We live in a vast ocean of material wealth. Objects around us, mobile phones, MP3s, and pens are instantly replaced when brand new products on the market catch our eye. This does not always mean the old stuff goes to the waste basket. They sometimes find their place in a drawer, where people pile up all of objects become unnecessary, each of which has a reason to be saved.
Professor Lee Young-hee (Design) also had several drawers crammed with old goods, but she decided to open them and turn it into art. She gave the objects a new life by sewing them on to a white canvas. “There are many beautiful and new commodities in our world. However, even if you have new ones, you cannot discard old ones since they are already a part of you. You put them inside your drawers. Then, I pulled out those objects I like which were nearly forgotten, put them on the white canvas, and they became something valuable again,” said Lee. With these valuable canvases, Lee held an exhibition, Playing with Miscellany, from March 3 to 14.
In the exhibition room, a hundred pieces of work were attached to the walls. Each small white canvas was the size of a children’s sketchbook. On the canvas, there were innumerable articles from Lee’s drawer: Ear phones, mobile phones, wine opener, a sponge of uncertain usage, a wire, a broken earring and even a pine cone. Putting the objects together, each canvas depicted certain features: ear phones were used as legs of an octopus, the wine opener was the body of a lady, the sponge was the head of a cute bear and a pine cone was a part of an ant. Lee said, “99.9 percent of the materials are from my drawers at the office and home, and the remaining portion is from my students or materials that I picked up from the ground. I found so many valuables and interesting objects when cleaning out my drawers.”
At first glance, it might be difficult to figure out what the canvas tries to show with the various objects adhered to it. However, some special guests actually understood the pieces just by taking a glance. “I could not easily understand what the ear phones were conveying, but my child, right after looking at the picture, shouted ‘mom that is an octopus!’ I guess the pieces are made for children,” said Lee Jeong-hye, who brought her five year-old daughter to the exhibition.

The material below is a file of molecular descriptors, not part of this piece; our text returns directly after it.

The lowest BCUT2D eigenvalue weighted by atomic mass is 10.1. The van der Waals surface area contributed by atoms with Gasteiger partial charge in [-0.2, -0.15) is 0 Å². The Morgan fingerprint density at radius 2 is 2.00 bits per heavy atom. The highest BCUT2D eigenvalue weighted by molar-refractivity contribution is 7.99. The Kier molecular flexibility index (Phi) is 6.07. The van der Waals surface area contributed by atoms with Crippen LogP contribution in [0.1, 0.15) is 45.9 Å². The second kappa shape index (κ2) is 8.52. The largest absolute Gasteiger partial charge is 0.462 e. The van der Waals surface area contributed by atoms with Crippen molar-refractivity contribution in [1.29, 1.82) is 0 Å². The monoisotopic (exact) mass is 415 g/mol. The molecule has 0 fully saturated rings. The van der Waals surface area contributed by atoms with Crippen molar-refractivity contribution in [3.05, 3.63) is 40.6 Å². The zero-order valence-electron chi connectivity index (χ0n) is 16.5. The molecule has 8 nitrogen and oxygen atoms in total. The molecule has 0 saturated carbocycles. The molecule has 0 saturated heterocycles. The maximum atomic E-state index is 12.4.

In fact, the artist started to make pieces as teaching materials for children. She said, “The objects on the canvas make children wonder what kind of picture it is, and therefore, awaken their sense of creativity. I hope more children have the chance to see the exhibition and I am willing to donate my work to a children’s museum for that.”
Lee’s art pieces awaken a sense of creativity among both adults and children and tell of the significance of trivial objects around us. They also showed that strong impressions can come not only from masterpieces of famous artists, but also from the mundane. “When working with the pieces, I was surprised by the various shapes, feelings, colors my miscellanies had and through the process whereby they showed new features,” said Lee. However, Lee denied naming her pieces as great art. Lee said, “I just played with my miscellanies in my drawers, and I was happy that I was able to use them rather than throw them away.”
저작권자 © Ewha Voice 무단전재 및 재배포 금지